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U.S. reports record COVID-19 hospitalizations of children


 

The number of children hospitalized with COVID-19 in the U.S. hit a record high on Aug. 14, with more than 1,900 in hospitals.

Hospitals across the South are running out of beds as the contagious Delta variant spreads, mostly among unvaccinated people. Children make up about 2.4% of the country’s COVID-19 hospitalizations, and those under 12 are particularly vulnerable since they’re not eligible to receive a vaccine.

“This is not last year’s COVID,” Sally Goza, MD, former president of the American Academy of Pediatrics, told CNN on Aug. 14.

“This one is worse, and our children are the ones that are going to be affected by it the most,” she said.

The number of newly hospitalized COVID-19 patients for ages 18-49 also hit record highs during the week of Aug. 9. A fifth of the nation’s hospitalizations are in Florida, where the number of COVID-19 patients hit a record high of 16,100 on Aug. 14. More than 90% of the state’s intensive care unit beds are filled.

More than 90% of the ICU beds in Texas are full as well. On Aug. 13, there were no pediatric ICU beds available in Dallas or the 19 surrounding counties, which means that young patients would be transported father away for care – even Oklahoma City.

“That means if your child’s in a car wreck, if your child has a congenital heart defect or something and needs an ICU bed, or more likely, if they have COVID and need an ICU bed, we don’t have one,” Clay Jenkins, a Dallas County judge, said on Aug. 13.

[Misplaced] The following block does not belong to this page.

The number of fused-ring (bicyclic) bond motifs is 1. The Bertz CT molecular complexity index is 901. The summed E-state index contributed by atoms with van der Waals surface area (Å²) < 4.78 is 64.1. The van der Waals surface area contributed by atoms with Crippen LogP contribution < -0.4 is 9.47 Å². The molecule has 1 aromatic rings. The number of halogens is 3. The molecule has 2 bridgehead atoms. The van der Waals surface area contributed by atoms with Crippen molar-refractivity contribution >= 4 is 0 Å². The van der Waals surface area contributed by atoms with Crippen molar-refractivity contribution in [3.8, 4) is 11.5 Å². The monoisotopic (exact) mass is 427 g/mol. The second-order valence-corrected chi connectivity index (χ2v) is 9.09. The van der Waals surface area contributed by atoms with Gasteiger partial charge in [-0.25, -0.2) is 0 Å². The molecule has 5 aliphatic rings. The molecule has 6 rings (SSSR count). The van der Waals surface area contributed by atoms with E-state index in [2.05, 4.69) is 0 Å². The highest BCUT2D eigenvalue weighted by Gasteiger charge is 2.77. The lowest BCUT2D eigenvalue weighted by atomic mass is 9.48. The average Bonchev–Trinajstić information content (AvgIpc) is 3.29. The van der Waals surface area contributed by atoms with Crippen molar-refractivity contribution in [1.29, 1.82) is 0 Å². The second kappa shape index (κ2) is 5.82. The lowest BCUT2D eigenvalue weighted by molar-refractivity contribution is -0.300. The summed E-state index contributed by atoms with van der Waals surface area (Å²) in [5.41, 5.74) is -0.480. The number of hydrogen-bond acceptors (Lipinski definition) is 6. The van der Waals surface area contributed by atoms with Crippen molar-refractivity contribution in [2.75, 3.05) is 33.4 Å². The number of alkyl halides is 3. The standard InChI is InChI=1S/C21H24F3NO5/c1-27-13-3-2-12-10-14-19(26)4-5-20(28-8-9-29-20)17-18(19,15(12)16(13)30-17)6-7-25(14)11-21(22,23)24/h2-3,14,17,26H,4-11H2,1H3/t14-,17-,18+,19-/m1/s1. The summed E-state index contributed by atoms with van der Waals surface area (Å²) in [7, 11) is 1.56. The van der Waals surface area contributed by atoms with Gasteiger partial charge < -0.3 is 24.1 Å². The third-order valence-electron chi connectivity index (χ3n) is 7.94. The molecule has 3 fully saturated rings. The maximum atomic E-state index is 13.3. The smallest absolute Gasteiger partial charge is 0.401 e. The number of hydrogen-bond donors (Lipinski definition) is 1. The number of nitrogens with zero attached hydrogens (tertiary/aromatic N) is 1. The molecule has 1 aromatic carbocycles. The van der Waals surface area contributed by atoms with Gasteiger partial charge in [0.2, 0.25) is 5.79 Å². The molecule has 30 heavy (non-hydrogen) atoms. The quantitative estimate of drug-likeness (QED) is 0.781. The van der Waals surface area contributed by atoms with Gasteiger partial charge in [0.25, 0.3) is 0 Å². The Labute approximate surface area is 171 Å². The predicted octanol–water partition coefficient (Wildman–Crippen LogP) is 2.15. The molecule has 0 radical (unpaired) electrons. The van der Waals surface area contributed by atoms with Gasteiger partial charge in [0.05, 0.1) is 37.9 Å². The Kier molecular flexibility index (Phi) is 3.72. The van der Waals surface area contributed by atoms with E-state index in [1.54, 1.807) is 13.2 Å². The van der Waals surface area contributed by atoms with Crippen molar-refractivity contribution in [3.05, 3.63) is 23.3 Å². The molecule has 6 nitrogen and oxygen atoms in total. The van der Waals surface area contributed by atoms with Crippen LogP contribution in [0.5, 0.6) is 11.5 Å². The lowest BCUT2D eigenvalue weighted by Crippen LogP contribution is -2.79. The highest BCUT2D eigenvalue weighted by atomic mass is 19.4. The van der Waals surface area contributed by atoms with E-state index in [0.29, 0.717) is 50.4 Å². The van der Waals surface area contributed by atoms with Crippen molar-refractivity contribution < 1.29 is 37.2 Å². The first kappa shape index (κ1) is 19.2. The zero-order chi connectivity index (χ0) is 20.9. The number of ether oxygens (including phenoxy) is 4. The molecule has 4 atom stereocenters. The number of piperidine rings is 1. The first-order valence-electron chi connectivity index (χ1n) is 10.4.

“Your child will wait for another child to die,” he said.

As children return to classes, educators are talking about the possibility of vaccine mandates. The National Education Association announced its support of mandatory vaccination for its members.

“Our students under 12 can’t get vaccinated,” Becky Pringle, president of the association, told CNN.

“It’s our responsibility to keep them safe,” she said. “Keeping them safe means that everyone who can be vaccinated should be vaccinated.”

The U.S. now has an average of about 129,000 new COVID-19 cases per day, Reuters reported, which has doubled in about 2 weeks. The number of hospitalized patients is at a 6-month high, and about 600 people are dying each day.

Arkansas, Florida, Louisiana, Mississippi, and Oregon have reported record numbers of COVID-19 hospitalizations.

In addition, eight states make up half of all the COVID-19 hospitalizations in the U.S. but only 24% of the nation’s population – Alabama, Arkansas, Florida, Georgia, Louisiana, Mississippi, Nevada, and Texas. These states have vaccination rates lower than the national average, and their COVID-19 patients account for at least 15% of their overall hospitalizations.

To address the surge in hospitalizations, Oregon Gov. Kate Brown has ordered the deployment of up to 1,500 Oregon National Guard members to help health care workers.

“I know this is not the summer many of us envisioned,” Gov. Brown said Aug. 13. “The harsh and frustrating reality is that the Delta variant has changed everything. Delta is highly contagious, and we must take action now.”

A version of this article first appeared on WebMD.com.

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